In her new book What’s your Move - A Collection of Financial Lessons, financial fitness bunny Nicolette Mashile talks openly about her experiences with money and the way she was brought up. She shares her beliefs about how our everyday behaviour influences how we manage our finances, and how, in spite of knowing better, we sometimes make the wrong financial decisions. Franc, a big fan of educating people about being financially smart, chatted to Nicolette to find out more about her book, plus some other interesting financial tips and tricks.

1.   Why did you write “What’s your Move?”

I wrote the book I needed when I started out making financial decisions which would impact my life and the quality of life I lived. I needed this book firstly to reaffirm that I was not bad with money. It was simply the disadvantage of not knowing in many instances and secondly to see that most of us have similar stories and if we can learn and apply what we learn we can drastically improve the way we manage our money.

2.   What was the process you followed when writing the book?

A very intimate process of looking at my own life and admitting to my own mistakes. But also admitting how interrelated and interconnected money decisions are to our everyday life. I had actually finished the book last year in September but I went back and read it and it sounded like every other money book. It was generic and I don't do generic. What's the point of flooding the market with a book they can already find? So I made it more personal and a challenge to my readers.

3.   What is the one thing you hope South Africans will learn from reading it?

That no one is born being bad at money. We all can learn things and we can learn to be good at money. But the most important thing to understand is that no amount of financial literacy will make you financially independent - you have to implement. Acquired knowledge only becomes powerful when it’s applied knowledge.

4.   What is the worst financial decision you have made in your life?

I tried to buy a house and didn’t know what an OTP was. So after viewing the house I signed it, without realising that it was a legally binding document. The next day I tried to back out of the deal, only to be told that I could not until all the banks had declined to offer me a home loan.

Three banks sent declined letters and my own bank granted me an offer. It was an offer for a home loan over 30 years and the principal and interest charged was going to amount to 8 million rand! I rejected the offer but according to the OTP, the suspensive clause had been fulfilled as there was a bank willing to give me the loan. I settled with the real estate agency out of court for R125 000 for “potential loss when the house was taken off the market”.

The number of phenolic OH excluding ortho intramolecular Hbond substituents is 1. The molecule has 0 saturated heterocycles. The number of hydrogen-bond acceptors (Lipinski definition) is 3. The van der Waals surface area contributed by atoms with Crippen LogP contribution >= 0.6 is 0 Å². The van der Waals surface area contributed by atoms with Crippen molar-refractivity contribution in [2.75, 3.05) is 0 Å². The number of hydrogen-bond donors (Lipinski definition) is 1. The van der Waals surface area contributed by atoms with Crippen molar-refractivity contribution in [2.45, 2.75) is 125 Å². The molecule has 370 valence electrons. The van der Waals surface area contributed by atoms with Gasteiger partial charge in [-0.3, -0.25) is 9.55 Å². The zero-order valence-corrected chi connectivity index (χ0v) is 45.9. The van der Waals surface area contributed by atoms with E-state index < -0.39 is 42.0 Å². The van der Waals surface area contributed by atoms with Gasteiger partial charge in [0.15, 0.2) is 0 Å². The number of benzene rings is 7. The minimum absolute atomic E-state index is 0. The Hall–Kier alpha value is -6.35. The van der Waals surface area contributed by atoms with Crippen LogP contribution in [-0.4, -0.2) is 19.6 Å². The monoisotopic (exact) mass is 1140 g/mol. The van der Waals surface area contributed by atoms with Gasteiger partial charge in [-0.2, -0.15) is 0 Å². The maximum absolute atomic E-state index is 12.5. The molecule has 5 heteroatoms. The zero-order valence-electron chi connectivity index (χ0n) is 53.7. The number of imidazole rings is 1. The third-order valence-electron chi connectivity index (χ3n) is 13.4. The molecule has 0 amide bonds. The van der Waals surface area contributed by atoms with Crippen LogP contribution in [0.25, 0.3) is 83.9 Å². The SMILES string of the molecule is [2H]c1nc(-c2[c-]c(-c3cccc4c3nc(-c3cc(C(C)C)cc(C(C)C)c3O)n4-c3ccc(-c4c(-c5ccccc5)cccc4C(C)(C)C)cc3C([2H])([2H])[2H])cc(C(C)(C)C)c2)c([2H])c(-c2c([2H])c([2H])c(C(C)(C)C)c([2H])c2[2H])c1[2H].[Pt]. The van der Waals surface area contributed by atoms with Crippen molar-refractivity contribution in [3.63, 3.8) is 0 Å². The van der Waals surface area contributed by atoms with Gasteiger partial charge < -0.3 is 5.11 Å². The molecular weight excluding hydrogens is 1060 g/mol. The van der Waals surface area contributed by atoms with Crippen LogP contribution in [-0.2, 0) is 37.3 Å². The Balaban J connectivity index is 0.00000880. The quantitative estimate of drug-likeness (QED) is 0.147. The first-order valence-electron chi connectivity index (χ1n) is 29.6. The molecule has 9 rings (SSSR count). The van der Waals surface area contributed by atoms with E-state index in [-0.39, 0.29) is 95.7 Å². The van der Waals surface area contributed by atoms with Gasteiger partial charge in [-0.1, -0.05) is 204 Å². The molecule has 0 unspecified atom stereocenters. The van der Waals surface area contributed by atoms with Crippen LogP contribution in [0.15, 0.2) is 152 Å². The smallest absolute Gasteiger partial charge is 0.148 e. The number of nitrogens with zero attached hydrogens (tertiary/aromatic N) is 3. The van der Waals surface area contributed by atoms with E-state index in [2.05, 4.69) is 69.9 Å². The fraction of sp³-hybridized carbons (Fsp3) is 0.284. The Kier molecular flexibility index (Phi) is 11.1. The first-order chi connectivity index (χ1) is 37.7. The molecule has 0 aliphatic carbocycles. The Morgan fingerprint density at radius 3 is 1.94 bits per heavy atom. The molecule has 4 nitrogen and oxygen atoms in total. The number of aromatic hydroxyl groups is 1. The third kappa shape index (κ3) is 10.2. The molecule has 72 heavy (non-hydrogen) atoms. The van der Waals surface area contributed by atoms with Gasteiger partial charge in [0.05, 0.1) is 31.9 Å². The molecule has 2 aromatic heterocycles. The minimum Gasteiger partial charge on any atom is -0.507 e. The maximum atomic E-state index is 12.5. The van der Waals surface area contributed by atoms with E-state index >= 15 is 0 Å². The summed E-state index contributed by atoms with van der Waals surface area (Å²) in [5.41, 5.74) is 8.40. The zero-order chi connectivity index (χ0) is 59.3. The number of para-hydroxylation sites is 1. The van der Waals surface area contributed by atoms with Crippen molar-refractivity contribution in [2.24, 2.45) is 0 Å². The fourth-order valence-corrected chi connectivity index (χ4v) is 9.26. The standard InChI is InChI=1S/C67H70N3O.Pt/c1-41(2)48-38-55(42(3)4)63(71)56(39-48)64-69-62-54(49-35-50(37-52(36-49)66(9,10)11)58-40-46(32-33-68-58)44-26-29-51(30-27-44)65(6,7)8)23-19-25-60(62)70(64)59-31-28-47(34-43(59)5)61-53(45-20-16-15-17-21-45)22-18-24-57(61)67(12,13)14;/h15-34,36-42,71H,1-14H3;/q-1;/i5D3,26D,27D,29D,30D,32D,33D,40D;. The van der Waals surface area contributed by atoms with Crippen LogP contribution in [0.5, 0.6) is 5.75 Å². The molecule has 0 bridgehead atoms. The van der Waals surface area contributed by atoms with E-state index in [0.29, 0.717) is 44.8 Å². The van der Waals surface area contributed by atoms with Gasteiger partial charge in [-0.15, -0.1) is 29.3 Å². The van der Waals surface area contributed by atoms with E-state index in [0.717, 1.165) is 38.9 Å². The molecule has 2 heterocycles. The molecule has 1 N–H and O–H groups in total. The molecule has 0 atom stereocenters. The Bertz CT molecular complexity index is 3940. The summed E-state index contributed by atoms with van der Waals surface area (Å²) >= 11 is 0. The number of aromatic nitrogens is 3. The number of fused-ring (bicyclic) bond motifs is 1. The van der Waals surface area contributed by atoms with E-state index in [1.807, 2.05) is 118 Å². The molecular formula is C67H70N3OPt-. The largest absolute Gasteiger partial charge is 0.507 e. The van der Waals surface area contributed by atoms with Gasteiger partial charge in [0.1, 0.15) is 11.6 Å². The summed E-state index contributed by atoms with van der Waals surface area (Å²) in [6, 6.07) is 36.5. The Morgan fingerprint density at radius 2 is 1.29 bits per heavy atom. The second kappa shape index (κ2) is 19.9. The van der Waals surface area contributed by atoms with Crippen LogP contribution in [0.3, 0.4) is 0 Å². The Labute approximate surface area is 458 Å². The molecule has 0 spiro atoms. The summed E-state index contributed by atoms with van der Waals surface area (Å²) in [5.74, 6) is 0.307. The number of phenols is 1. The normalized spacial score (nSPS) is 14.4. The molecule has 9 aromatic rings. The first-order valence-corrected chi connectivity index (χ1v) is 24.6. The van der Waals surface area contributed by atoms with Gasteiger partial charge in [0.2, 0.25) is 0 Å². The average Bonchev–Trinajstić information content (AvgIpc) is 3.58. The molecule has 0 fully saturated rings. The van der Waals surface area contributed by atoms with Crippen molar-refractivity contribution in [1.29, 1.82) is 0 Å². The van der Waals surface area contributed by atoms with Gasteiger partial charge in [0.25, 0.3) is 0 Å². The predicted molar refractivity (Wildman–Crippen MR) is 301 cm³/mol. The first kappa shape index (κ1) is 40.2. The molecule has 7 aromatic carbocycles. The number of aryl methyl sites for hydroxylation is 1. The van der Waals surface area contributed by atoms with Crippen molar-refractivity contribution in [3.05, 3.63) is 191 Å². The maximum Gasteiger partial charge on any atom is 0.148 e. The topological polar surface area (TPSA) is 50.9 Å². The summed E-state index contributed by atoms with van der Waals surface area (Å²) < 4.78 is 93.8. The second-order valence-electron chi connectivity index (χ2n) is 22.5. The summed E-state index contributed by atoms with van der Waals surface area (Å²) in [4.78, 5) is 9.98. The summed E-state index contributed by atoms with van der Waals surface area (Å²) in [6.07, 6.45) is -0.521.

5.   And the best financial decision you ever made?

The best decision I made was becoming financially literate. There is so much I know now that has prevented me from making more financial mistakes. Simple things like understanding how banks work and that as a consumer you have the right to negotiate. Things like credit education are so important and learning to understand them has been the best financial decision I have ever made.

6.   We love your philosophy - it’s not about how much you make, but how much you keep. Can you give us some practical advice on how exactly one should implement that philosophy into life?

We all can make money but it's the wealthy that keep their money. Ask yourself the question. “How much money goes through your bank account yearly?”

For most people it's a lot. It's money they do not own. So the best thing you can do is decide, of the money that comes into your account, how much of it you want to keep? Not to spend, not to service debt, but to build your wealth and for any financial emergencies that may arise. Keeping some of your money, whether in savings or investment vehicles is essentially paying yourself first.

7.   Thank you for taking the time to speak to us, and for educating South Africans on the importance of financial literacy. Lastly, where can we buy your book?

My book is available for Gauteng collection on or you can buy it at many Exclusive Books and Bargain Books shops. As more people get to know about the book, it will eventually end up in new book shops.